Evolution of tandem repeat satellite sequences in two closely related caenorhabditis species: Diminution of satellites in hermaphrodites
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The availability of the genome sequence of the unisexual (male-female) Caenorhabditis nigoni offers an opportunity to compare its non-coding features with the related hermaphroditic species Caenorhabditis briggsae; to understand the evolutionary dynamics of their tandem repeat sequences (satellites), as a result of evolution from the unisexual ancestor. We take advantage of the previously developed SATFIND program to build satellite families defined by a consensus sequence. The relative number of satellites (satellites/Mb) in C. Nigoni is 24.6% larger than in C. Briggsae. Some satellites in C. Nigoni have developed from a proto-repeat present in the ancestor species and are conserved as an isolated sequence in C. Briggsae. We also identify unique satellites which occur only once and joint satellite families with a related sequence in both species. Some of these families are only found in C. Nigoni, which indicates a recent appearance; they contain conserved adjacent 50 and 30 regions, which may favor transposition. Our results show that the number, length and turnover of satellites are restricted in the hermaphrodite C. Briggsae when compared with the unisexual C. Nigoni. We hypothesize that this results from differences in unequal recombination during meiotic chromosome pairing, which limits satellite turnover in hermaphrodites.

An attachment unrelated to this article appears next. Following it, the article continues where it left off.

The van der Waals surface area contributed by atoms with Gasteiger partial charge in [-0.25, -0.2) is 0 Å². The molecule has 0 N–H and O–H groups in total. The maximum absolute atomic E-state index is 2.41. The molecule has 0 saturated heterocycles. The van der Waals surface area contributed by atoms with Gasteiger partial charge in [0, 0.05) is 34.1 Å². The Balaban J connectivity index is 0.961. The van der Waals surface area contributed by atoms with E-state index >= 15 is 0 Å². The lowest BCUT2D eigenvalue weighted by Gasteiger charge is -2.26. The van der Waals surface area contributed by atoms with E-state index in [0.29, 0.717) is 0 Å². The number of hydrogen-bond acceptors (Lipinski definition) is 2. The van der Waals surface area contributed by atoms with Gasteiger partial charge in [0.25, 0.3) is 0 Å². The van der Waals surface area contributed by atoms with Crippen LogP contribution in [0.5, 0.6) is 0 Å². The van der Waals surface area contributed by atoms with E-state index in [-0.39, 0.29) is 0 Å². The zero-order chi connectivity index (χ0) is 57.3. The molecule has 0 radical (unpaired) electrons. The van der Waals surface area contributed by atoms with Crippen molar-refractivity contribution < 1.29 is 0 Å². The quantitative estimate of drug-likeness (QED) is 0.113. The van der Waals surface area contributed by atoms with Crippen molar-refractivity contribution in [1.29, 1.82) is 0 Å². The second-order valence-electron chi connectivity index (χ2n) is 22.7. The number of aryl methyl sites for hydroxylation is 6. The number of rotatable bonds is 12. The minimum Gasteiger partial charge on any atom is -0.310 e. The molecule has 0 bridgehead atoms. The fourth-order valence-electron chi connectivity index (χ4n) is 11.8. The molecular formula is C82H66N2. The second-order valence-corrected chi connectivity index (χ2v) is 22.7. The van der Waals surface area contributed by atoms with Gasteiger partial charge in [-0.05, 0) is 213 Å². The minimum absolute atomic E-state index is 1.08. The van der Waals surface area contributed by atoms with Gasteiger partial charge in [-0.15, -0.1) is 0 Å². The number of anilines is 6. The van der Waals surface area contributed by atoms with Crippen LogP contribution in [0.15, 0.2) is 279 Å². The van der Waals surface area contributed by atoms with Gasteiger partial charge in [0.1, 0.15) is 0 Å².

CitationSubirana, J., Messeguer, X. Evolution of tandem repeat satellite sequences in two closely related caenorhabditis species: Diminution of satellites in hermaphrodites. "Genes", 1 Desembre 2017, vol. 8, núm. 12, p. 1-17. Article 351.